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Debunking Arbitration Rules

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I've always thought that brokerage firms were required to report arbitrations filed against them. However, when I looked up my prior employer to see if it had reported a large case that it recently settled, I didn't see it. Can you clarify?

— N.B., Florida

The notion that brokerage firms must report arbitration actions is an urban legend. In reality, brokerage firms must report arbitrations on the U4 or U5 forms of individual representatives if they are named in an arbitration claim or are merely "the subject of" one. But the Form BD contains no such question.

Brokerage firms are required to report civil litigation proceedings (that is, court actions), but the only way an arbitration is "reported" on a firm's CRD report is via the link between FINRA's arbitration department and the CRD database. In fact, brokerage firms' CRD reports specifically say that they "are not required to report arbitration claims filed against them by customers; however, BrokerCheck provides summary information regarding FINRA arbitration awards involving securities and commodities disputes between public customers and FINRA-registered firms.... The full text of arbitration awards issued by FINRA is available at www.finra.org/awardsonline."

So the only arbitration information that will show up on a firm's CRD report is final arbitration awards. Settlements or complaints that haven't gone to a final decision won't appear on the firm's report, although they will show up on the individual representatives' reports.

We lease space in an executive office suite in another city in case we need to meet with a client there. We do this as a convenience for clients so they won't have to travel nearly an hour to meet at our main office. We use this office to meet with only one or two clients once or twice during the year. Do we need to list it as a branch office?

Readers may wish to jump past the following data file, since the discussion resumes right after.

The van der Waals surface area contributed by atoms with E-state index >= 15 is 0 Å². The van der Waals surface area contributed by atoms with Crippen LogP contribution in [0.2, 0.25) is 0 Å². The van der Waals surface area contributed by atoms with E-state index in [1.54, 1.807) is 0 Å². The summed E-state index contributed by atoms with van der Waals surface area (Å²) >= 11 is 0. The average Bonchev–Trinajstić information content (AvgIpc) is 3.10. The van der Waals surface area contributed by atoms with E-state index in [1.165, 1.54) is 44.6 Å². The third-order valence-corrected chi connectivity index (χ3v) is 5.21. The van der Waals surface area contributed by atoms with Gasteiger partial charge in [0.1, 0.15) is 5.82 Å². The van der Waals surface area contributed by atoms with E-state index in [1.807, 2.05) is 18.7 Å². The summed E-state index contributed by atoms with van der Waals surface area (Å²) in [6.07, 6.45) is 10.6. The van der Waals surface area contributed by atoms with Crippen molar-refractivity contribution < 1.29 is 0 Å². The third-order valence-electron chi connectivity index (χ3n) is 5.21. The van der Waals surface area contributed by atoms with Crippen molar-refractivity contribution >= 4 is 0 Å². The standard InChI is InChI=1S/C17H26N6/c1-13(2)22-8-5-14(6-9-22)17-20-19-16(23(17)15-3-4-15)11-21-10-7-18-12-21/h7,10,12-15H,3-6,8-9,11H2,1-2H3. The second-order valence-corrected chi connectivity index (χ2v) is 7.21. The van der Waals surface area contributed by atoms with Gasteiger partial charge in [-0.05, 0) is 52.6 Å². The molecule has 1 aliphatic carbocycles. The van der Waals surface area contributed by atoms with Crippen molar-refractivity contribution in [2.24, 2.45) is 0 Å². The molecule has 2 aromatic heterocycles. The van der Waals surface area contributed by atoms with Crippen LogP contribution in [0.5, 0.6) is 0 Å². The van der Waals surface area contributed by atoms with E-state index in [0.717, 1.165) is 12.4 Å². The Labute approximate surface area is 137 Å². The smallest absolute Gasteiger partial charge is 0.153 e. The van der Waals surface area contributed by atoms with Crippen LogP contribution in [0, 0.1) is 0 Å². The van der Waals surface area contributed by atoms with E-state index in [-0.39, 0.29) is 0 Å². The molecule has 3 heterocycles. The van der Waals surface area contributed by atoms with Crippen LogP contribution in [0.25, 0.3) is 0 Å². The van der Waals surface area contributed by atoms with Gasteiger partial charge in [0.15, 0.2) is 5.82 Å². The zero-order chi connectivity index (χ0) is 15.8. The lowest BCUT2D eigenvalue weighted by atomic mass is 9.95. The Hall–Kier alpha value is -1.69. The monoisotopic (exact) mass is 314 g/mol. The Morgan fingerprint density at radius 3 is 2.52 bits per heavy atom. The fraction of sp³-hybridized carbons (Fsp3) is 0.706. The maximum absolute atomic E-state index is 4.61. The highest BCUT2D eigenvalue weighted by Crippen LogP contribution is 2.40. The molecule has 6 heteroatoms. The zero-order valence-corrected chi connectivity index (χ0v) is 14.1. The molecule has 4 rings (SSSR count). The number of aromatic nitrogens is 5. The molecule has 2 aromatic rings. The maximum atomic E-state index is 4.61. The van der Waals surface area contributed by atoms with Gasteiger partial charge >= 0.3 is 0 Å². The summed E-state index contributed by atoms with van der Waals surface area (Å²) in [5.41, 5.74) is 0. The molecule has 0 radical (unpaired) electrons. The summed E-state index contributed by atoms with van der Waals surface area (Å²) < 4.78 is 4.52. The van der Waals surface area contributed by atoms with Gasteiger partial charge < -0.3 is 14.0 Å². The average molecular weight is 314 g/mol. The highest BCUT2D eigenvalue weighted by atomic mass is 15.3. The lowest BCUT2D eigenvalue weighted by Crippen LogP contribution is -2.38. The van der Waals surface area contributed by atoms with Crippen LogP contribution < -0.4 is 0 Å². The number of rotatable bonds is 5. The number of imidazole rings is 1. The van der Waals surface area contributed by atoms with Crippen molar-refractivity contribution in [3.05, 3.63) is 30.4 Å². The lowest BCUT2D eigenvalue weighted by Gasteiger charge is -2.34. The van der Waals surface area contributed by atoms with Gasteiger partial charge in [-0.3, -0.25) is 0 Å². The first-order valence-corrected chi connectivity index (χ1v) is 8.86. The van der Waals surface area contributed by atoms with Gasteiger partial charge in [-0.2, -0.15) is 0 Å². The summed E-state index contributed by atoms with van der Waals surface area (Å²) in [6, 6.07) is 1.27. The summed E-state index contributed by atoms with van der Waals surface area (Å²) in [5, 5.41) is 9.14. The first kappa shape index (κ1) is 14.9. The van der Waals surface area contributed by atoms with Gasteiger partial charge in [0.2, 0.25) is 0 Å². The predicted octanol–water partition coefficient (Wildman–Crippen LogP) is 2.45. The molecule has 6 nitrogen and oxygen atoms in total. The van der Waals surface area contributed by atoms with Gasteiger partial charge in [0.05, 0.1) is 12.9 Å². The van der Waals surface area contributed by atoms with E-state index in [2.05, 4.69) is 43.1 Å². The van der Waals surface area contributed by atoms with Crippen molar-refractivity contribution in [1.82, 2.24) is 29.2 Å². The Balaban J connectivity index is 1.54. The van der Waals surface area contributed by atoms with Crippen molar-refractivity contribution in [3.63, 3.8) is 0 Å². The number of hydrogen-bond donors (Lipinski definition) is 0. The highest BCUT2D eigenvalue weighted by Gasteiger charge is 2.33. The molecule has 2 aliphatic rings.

— K.P., Wisconsin

Wisconsin defines a "branch office" as synonymous with "place of business." "Place of business" is defined as an office where you "regularly provide brokerage or investment advice or solicit, meet with, or otherwise communicate with clients" or any other location that is "held out to the general public" as such a place.

While there is no definition in the statute of the word "regularly," the real question is one of grammatical construction. This is where nonlawyers tend to get frustrated with lawyers. The question is: Does the word "regularly" modify the entire construction or just the first part? In other words, could a regulator say that any meeting with clients at that location makes it a branch, or would it be classified as such only if you "regularly" meet with clients or communicate with them from that location?

My concern would be that a regulator could take the position that "regularly" modifies only the first part of the sentence and that the second part of the phrase ("meets with, or otherwise communicates with clients") stands alone. If one were to take that position, could a meeting in, say, a coffee shop make that coffee shop a "branch"? Common sense would seem to say no, but what if you "regularly" meet with clients at that coffee shop? Viewed in that light, the word "regularly" would be seen as modifying the entire phrase.

But that brings us back to what is meant by "regularly" in the first place. How often would the meetings have to be, and how many clients would you have to meet, for those meetings to be called "regular"? One client once a month? Ten clients every quarter? The safe bet would be to report the office as a branch, but if you choose not to, make sure you can defend your position if an examiner disagrees.

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Alan J. Foxman is an attorney with the law offices of Rita G. Dew, P.A.
and a senior consultant with National Compliance Services, Inc.
in Delray Beach, Fla. He can be contacted at: 
this email address.

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